Here I am poring over my New Testament in total frustration. Nowhere can I find any references to "SUV's", although according to a group called the Interfaith Climate and Energy Campaign, Jesus Christ is somehow involved. Surely they cannot be... Read More

Battling Bioterror

One of the few nice things about getting shot at is that you know when you're being attacked. With biological strikes, there's no such luxury. Agents like anthrax can make you deadly ill before you're even aware of the assault.... Read More

Shut Your MOUT!

In my inaugural TCS column, I discussed the potential logistical obstacles that stood in the way of an invasion of Iraq if they were not addressed. Happily, those concerns now appear to be solved. But for the naysayers, there is... Read More

Catching 'Little Bugs'

"Once more from the top, this time with sensing." That could be the new slogan of United Nations weapons inspectors who have been hyping the sensors and other new technologies they've acquired in the hopes they'll detect Saddam's weapons of... Read More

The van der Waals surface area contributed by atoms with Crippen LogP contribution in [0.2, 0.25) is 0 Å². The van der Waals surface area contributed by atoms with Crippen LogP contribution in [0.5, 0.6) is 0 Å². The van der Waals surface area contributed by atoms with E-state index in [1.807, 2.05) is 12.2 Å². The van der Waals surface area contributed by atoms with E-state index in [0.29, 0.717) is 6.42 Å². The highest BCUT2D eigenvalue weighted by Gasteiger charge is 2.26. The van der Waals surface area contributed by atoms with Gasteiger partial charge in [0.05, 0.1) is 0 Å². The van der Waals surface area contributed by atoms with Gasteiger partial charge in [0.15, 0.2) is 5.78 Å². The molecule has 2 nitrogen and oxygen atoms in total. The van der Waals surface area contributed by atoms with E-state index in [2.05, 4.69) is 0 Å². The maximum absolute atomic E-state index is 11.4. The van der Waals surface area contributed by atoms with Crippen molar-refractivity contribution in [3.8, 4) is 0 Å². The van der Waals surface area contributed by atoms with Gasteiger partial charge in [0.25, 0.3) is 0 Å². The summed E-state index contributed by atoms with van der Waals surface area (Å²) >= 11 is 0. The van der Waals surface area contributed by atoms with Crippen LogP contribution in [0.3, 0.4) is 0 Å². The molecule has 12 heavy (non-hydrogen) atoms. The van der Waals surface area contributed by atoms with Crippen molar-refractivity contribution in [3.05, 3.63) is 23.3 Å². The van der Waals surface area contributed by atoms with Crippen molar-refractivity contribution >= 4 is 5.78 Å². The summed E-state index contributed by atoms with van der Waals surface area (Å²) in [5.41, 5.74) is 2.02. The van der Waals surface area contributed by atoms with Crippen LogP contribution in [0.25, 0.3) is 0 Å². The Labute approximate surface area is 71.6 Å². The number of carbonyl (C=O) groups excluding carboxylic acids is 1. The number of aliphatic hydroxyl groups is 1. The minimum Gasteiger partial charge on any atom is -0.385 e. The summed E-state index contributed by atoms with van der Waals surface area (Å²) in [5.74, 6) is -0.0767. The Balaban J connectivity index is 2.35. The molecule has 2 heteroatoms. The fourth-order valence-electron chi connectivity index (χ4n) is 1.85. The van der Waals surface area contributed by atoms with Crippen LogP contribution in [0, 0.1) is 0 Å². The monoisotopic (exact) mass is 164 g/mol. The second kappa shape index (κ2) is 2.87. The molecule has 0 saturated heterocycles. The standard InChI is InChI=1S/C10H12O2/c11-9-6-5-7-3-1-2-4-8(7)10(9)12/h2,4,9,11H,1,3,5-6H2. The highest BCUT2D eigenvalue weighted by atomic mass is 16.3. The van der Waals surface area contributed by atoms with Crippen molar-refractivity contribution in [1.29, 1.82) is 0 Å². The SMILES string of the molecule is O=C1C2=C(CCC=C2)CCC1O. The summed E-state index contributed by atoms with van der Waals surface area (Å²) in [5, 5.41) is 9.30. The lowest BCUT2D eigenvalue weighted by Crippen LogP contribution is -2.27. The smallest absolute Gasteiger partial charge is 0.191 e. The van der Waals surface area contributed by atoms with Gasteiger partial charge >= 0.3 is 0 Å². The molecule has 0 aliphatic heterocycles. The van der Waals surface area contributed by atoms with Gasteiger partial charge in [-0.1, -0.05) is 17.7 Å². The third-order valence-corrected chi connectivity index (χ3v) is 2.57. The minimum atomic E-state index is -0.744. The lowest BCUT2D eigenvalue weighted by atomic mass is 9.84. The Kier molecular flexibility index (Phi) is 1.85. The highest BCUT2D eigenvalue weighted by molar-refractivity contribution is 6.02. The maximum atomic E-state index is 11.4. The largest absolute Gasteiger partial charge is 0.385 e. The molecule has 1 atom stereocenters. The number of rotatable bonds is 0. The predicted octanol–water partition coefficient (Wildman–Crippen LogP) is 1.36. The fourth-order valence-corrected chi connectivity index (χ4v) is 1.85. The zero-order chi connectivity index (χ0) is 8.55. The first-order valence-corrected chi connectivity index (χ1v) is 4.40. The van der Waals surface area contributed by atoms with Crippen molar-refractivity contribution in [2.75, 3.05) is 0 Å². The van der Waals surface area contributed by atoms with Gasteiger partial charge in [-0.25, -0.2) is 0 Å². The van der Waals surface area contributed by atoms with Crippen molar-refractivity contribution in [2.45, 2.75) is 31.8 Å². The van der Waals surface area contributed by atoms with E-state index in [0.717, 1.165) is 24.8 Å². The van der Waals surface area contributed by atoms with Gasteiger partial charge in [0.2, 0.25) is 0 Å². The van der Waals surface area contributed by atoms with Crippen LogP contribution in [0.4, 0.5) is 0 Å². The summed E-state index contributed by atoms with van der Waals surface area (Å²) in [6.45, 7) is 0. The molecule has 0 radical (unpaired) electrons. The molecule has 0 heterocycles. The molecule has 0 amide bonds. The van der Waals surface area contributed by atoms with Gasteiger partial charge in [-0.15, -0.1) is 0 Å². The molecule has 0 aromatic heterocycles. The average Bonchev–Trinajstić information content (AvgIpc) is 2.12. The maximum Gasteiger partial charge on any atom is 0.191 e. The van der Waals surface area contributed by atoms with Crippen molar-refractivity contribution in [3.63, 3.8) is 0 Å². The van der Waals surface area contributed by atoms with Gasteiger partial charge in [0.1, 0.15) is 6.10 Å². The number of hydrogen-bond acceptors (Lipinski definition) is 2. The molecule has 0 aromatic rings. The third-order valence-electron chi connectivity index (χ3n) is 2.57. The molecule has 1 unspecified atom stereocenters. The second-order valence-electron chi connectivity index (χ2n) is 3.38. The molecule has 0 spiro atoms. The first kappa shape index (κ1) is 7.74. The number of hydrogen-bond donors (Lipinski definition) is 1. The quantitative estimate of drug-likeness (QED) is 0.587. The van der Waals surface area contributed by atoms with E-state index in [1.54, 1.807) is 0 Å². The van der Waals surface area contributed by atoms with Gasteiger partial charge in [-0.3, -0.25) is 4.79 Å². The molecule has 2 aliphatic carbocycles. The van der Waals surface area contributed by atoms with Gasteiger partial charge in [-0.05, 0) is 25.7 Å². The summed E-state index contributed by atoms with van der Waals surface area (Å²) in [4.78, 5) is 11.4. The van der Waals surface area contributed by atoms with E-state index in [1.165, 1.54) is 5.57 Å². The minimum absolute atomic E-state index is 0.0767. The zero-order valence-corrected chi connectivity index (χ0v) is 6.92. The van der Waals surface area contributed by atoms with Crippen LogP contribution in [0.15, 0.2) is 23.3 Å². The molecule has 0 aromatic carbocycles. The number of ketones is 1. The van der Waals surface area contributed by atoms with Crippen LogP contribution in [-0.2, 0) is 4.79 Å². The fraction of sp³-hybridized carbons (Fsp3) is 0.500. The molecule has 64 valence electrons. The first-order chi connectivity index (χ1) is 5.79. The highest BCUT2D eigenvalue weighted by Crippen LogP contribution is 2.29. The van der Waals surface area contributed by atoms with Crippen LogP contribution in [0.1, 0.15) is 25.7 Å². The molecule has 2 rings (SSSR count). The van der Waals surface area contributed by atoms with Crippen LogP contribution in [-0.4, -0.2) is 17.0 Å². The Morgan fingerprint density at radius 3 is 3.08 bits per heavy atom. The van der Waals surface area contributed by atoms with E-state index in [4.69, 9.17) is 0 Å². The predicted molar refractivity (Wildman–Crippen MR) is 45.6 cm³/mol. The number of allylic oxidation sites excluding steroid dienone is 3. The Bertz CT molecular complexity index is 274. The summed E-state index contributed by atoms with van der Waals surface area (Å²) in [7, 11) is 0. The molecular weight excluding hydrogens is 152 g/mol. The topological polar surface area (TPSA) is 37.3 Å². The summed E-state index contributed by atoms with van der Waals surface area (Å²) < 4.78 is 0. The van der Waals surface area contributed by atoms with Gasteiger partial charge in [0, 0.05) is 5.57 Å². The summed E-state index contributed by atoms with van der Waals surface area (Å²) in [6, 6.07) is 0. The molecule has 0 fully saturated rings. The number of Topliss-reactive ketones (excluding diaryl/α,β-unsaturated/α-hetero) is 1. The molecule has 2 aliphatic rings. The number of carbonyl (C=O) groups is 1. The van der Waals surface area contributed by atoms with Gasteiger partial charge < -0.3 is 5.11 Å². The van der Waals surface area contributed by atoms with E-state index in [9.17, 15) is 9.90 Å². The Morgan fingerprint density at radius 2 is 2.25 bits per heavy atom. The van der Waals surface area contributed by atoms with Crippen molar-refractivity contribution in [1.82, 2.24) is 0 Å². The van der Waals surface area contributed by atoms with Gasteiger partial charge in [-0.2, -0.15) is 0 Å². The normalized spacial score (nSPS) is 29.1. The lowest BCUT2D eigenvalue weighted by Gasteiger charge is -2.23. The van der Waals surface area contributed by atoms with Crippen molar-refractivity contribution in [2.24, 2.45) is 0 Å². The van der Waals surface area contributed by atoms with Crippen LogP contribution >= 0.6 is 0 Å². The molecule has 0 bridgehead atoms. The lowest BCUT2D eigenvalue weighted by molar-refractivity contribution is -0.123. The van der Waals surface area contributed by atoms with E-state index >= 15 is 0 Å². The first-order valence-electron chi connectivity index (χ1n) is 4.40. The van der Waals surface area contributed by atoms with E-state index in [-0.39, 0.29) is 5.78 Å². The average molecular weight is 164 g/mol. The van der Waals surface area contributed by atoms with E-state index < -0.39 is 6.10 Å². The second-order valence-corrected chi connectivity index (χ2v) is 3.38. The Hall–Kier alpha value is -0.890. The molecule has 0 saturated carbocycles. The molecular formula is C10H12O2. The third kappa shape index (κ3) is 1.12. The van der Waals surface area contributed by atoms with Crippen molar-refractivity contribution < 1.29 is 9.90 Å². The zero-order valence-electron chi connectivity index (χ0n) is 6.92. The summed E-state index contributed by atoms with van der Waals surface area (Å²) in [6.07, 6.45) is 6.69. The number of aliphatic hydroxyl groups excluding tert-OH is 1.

Post-Colonial Oppression

What my colleagues Chistopher DeMuth and Steven Hayward have christened "romantic environmentalism" - the view that protecting the environment must override all other concerns - emerged as a big loser at the giant U.N. Earth Summit in Johannesburg during September. Read More

Realizing FDR's Vision

Editor's note: This is the third part in a three-part series on political structures and political reform. "In the important field of security for our old people, it seems necessary to adopt three principles: First, noncontributory old-age pensions for those... Read More

Echelon on Uppers

Recently the most popular web site on the Internet boldly displayed a picture of the dollar bill all-knowing Pyramid thingie linked to a New York Times opinion piece warning of horrors to come via DARPA. In case you don't know,... Read More

Tiny Troubles

Editor's note: An excerpt from a new paper on nanotechnology. Some might suggest regulating research in nanotechnology because it may lead to knowledge that they would rather not have, as Bill Joy argues. Such regulation is unlikely to succeed, not... Read More

A Peerless Technology

When we look back years from now at technologies that have changed and influenced our daily lives we will have to consider the impact of Shawn Fanning and Napster. The overnight sensation that swept college dorm rooms made millions of... Read More